Natural Products Collection
Fundación MEDINA offers the possibility of licensing the use of its microbial extract collection for the search of new molecules of interest in the health, food and cosmetic areas. The collection includes different modules designed to maximize the potential and rich biodiversity present in our strains collection, and contains samples covering a wide range of microbial sources, preparation methods and chemical diversity.
Eight modules obtained using different techniques and methods of fermentation and extraction are available. These include a general module with 80.000 extracts, a module of extracts with proven antimicrobial bioactivity, a module of fractions to minimize the effect of interfering compounds, modules created from marine or halophilic bacteria, and several modules of extracts prepared with the addition of solvents, resins and chemical elicitors to the culture broths in order to induce the expression of cryptic pathways.
Click here to request more detailed information about MEDINA natural products collection (formats, extraction technology, chemical diversity, microbial sources, etc…).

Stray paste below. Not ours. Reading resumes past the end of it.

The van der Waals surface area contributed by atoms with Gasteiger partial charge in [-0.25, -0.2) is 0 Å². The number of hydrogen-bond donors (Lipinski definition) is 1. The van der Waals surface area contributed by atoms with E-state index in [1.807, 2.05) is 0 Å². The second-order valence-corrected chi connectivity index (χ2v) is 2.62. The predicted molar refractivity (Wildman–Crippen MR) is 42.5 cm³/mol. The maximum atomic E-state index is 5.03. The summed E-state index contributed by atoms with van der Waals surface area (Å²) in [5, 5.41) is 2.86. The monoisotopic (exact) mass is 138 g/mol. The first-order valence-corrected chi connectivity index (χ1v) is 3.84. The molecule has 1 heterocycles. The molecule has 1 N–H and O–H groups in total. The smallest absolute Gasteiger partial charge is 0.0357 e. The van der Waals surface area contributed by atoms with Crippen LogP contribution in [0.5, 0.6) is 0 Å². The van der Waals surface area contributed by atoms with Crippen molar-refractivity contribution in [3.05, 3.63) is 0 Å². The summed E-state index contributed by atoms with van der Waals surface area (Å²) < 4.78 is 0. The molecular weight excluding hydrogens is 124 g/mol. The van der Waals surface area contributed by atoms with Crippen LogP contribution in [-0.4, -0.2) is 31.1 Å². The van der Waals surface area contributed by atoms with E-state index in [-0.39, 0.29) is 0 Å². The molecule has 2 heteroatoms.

Collection of Metabolite-Producing Microorganisms
Fundación MEDINA makes available for screening one of the world’s most productive collections of filamentous fungi, actinomycetes and bacteria for discovery of secondary metabolites. The collection contains some of the most important natural products discoveries of recent decades. Many strains have been the subject of natural products chemistry projects and results published on in chemistry journal or in patents (see publication list). In some cases, these strains are the sole known producers of specific secondary metabolites; some of these organisms were new to science, and therefore represent a unique chemical resource. We have a long history of international bioprospecting that have contributed to the phylogenetic scale and depth of the collection. Strains are often extensively annotated with data on metabolite distribution and prior bioactivity. Although strains are not for sale, use of specific strains can be requested under material transfer or licensing agreements.
The fungal collection has been built up since the early 1990’s and now comprises of nearly 50,000 strains. The collection is biased towards plant-associated fungi (plant parasites and symbionts, endophytes, wood and litter decomposers); furthermore, fungi from soils, dung, rock surfaces, mushrooms and lichens are well represented. Although a large portion of the collection remains uncharacterized, a significant subset has been analysed phylogenetically demonstrating the collection spans nearly all major fungal groups capable of in vitro growth.
The prokaryotic collection comprises over 60000 strains, mainly of filamentous bacteria (98%), but also of representatives of unicellular bacteria (2%). Although most are wild isolates (85%), the collection incorporates reference strains (3%) and strains from external collaborations (12%).